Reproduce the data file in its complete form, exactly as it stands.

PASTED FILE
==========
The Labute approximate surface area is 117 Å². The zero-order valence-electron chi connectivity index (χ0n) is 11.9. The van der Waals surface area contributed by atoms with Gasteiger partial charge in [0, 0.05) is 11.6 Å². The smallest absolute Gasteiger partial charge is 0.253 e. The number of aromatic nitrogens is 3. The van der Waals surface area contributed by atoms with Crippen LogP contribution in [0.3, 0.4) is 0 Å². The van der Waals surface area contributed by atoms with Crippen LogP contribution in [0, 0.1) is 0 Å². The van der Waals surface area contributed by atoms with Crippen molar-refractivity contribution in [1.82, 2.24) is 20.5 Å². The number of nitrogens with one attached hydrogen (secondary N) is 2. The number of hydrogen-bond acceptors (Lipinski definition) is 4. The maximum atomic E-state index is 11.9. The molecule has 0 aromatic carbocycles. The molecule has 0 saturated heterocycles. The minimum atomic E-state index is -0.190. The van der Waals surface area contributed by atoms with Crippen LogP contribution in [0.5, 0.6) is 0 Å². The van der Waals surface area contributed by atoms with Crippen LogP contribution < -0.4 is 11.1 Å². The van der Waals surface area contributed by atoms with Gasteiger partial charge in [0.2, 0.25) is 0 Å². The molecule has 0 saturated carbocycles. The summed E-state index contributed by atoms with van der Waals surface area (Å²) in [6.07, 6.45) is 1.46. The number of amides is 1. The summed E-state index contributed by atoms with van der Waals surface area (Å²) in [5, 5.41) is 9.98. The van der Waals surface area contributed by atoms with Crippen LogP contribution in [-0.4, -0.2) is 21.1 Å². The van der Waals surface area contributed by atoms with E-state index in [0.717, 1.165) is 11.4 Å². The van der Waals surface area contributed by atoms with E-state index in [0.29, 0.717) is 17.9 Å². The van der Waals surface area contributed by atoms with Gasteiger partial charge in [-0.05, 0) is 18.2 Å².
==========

The Labute approximate surface area is 117 Å². The zero-order valence-electron chi connectivity index (χ0n) is 11.9. The van der Waals surface area contributed by atoms with Gasteiger partial charge in [0, 0.05) is 11.6 Å². The smallest absolute Gasteiger partial charge is 0.253 e. The number of aromatic nitrogens is 3. The van der Waals surface area contributed by atoms with Crippen LogP contribution in [0.3, 0.4) is 0 Å². The van der Waals surface area contributed by atoms with Crippen LogP contribution in [0, 0.1) is 0 Å². The van der Waals surface area contributed by atoms with Crippen molar-refractivity contribution in [1.82, 2.24) is 20.5 Å². The number of nitrogens with one attached hydrogen (secondary N) is 2. The number of hydrogen-bond acceptors (Lipinski definition) is 4. The maximum atomic E-state index is 11.9. The molecule has 0 aromatic carbocycles. The molecule has 0 saturated heterocycles. The minimum atomic E-state index is -0.190. The van der Waals surface area contributed by atoms with Crippen LogP contribution in [0.5, 0.6) is 0 Å². The van der Waals surface area contributed by atoms with Crippen LogP contribution < -0.4 is 11.1 Å². The van der Waals surface area contributed by atoms with Gasteiger partial charge in [0.2, 0.25) is 0 Å². The molecule has 0 saturated carbocycles. The summed E-state index contributed by atoms with van der Waals surface area (Å²) in [6.07, 6.45) is 1.46. The number of amides is 1. The summed E-state index contributed by atoms with van der Waals surface area (Å²) in [5, 5.41) is 9.98. The van der Waals surface area contributed by atoms with Crippen LogP contribution in [-0.4, -0.2) is 21.1 Å². The van der Waals surface area contributed by atoms with E-state index in [0.717, 1.165) is 11.4 Å². The van der Waals surface area contributed by atoms with E-state index in [0.29, 0.717) is 17.9 Å². The van der Waals surface area contributed by atoms with Gasteiger partial charge in [-0.05, 0) is 18.2 Å².